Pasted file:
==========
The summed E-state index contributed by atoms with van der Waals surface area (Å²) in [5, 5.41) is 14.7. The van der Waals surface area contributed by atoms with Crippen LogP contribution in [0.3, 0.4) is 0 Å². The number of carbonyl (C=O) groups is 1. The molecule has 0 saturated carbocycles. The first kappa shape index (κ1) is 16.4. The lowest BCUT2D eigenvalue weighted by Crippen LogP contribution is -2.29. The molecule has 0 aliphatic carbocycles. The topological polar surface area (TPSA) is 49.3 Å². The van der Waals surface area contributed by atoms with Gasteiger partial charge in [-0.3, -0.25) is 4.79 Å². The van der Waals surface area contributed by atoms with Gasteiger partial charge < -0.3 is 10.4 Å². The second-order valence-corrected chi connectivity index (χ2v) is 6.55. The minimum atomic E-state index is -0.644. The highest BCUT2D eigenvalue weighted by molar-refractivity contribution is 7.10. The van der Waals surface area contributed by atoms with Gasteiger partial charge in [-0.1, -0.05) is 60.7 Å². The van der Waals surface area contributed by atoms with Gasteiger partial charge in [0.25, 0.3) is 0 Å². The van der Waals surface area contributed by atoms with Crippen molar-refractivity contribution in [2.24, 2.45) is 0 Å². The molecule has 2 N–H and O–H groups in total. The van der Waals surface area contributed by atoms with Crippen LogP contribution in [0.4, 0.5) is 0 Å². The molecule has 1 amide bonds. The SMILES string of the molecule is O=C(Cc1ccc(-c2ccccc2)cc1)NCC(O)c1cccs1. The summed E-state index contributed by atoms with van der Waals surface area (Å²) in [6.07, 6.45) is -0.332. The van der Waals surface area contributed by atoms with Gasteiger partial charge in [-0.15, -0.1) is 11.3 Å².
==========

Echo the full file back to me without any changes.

The summed E-state index contributed by atoms with van der Waals surface area (Å²) in [5, 5.41) is 14.7. The van der Waals surface area contributed by atoms with Crippen LogP contribution in [0.3, 0.4) is 0 Å². The number of carbonyl (C=O) groups is 1. The molecule has 0 saturated carbocycles. The first kappa shape index (κ1) is 16.4. The lowest BCUT2D eigenvalue weighted by Crippen LogP contribution is -2.29. The molecule has 0 aliphatic carbocycles. The topological polar surface area (TPSA) is 49.3 Å². The van der Waals surface area contributed by atoms with Gasteiger partial charge in [-0.3, -0.25) is 4.79 Å². The van der Waals surface area contributed by atoms with Gasteiger partial charge < -0.3 is 10.4 Å². The second-order valence-corrected chi connectivity index (χ2v) is 6.55. The minimum atomic E-state index is -0.644. The highest BCUT2D eigenvalue weighted by molar-refractivity contribution is 7.10. The van der Waals surface area contributed by atoms with Gasteiger partial charge in [-0.1, -0.05) is 60.7 Å². The van der Waals surface area contributed by atoms with Gasteiger partial charge in [0.25, 0.3) is 0 Å². The van der Waals surface area contributed by atoms with Crippen molar-refractivity contribution in [2.24, 2.45) is 0 Å². The molecule has 2 N–H and O–H groups in total. The van der Waals surface area contributed by atoms with Crippen LogP contribution in [0.4, 0.5) is 0 Å². The molecule has 1 amide bonds. The SMILES string of the molecule is O=C(Cc1ccc(-c2ccccc2)cc1)NCC(O)c1cccs1. The summed E-state index contributed by atoms with van der Waals surface area (Å²) in [6.07, 6.45) is -0.332. The van der Waals surface area contributed by atoms with Gasteiger partial charge in [-0.15, -0.1) is 11.3 Å².